The rhombic dodecahedron may be a new shape to some, but it has existed on earth for millions of years, long before any humanoids were around to ignore it. Even among those humans who trouble themselves over pesky matters in such fields as science and mathematics, the rhombidodec has a long tradition.
Kepler, of planetary motion fame, had noted the significance of the shape centuries ago. Stephen Hales, an English clergyman, once took some time off from matters of damnation to see what would happen if peas were compressed together, and found they tended to form rhombic dodecahedra. The French zoologist G.L.L. Buffon thought this was news worth mentioning and told his colleagues of these developments (while conveniently omitting that the results came from across the channel). On matters of growth and form, D'Arcy Thompson classically had much to say, including that clay pellets will compress into shapes much like rhombic dodecahedra, while J.W. Marvin compressed lead balls and found the same shape yet again. Thus, to many experimenters of old, the rhombidodec had established its celebrity rather firmly. It may not have been the only applicant for ideal close packing, but there is no question that it has been one of the most prominent, if not the most prominent, close packing shapes.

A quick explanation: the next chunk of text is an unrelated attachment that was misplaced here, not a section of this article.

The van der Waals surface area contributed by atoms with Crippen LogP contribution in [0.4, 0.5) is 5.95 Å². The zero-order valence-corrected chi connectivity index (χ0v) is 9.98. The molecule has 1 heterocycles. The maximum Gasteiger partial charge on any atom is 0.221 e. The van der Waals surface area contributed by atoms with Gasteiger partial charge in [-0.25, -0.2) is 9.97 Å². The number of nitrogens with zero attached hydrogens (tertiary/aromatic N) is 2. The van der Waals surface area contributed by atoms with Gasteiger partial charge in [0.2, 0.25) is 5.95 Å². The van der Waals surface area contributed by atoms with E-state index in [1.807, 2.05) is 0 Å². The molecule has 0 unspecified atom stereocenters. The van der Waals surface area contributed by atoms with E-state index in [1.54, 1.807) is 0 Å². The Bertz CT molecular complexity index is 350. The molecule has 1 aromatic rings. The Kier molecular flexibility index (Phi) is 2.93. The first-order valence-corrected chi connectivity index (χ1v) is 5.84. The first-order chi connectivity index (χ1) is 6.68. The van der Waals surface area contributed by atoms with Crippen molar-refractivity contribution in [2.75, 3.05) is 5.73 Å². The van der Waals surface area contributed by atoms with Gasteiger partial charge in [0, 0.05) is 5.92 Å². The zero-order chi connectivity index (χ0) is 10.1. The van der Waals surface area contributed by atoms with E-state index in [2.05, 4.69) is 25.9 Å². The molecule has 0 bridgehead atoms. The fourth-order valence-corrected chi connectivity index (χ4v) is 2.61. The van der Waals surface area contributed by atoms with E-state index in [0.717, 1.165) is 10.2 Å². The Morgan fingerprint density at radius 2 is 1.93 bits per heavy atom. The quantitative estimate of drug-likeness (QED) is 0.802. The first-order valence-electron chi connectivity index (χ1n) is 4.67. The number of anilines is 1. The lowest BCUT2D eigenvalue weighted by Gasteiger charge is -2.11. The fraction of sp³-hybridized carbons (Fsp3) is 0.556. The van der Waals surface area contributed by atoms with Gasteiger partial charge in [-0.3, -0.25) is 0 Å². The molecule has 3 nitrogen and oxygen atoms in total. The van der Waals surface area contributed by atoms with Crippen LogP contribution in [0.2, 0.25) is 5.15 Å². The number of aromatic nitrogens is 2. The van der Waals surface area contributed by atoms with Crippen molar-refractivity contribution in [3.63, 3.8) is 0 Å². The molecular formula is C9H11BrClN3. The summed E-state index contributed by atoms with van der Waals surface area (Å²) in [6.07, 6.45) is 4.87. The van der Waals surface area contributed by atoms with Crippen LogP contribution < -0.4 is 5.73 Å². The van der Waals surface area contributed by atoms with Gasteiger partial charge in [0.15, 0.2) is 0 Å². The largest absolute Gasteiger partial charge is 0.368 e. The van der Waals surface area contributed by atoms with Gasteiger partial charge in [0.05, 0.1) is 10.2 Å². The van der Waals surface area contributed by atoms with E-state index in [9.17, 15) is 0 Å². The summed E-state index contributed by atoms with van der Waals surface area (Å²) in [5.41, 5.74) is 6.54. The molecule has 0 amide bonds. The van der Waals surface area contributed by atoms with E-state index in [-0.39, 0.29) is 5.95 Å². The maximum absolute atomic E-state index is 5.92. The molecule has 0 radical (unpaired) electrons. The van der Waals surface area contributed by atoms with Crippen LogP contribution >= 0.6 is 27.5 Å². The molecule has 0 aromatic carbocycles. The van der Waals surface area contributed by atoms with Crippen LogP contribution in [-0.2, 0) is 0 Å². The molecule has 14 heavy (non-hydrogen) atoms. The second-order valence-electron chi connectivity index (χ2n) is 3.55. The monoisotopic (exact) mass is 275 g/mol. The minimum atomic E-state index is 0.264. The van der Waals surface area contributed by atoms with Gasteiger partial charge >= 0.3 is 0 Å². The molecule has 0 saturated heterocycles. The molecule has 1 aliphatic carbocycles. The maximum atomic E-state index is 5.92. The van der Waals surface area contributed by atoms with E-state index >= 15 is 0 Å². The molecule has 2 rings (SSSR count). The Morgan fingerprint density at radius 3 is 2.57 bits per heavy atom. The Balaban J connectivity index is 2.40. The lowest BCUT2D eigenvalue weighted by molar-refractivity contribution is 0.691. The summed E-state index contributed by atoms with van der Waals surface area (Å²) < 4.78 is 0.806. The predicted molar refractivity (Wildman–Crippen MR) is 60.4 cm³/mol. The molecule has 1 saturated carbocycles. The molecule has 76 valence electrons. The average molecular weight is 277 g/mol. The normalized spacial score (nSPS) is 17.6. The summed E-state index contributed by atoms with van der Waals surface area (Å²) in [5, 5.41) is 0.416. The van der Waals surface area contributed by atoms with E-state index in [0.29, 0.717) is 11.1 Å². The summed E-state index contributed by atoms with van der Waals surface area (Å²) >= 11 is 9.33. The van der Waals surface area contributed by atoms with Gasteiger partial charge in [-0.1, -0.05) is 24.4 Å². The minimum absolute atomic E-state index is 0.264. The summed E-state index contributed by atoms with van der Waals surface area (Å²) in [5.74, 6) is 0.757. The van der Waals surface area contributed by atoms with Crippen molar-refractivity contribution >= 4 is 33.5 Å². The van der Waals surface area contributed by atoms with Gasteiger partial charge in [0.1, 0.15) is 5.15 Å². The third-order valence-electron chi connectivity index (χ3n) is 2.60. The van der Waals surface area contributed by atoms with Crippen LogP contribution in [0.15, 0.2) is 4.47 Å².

Even in modern times, rhombic dodecahedra are seen yet again in bubble experiments, being the most common of all foam shapes as reported by Philip Ball in "The Self Made Tapestry."
Closer to home, in Synergetics, page 828, supplement F by Arthur Loeb on close packing, Loeb echoes the idea we shall see momentarily in point 7, namely, that if bees were to use their economic building methods in several dimensions beyond their hexagonal honeycombs, they would construct rhombic dodecahedra.
Thus one might very reasonably ask: is it really so unlikely that rhombidodecs might best describe the shape of nucleons, too?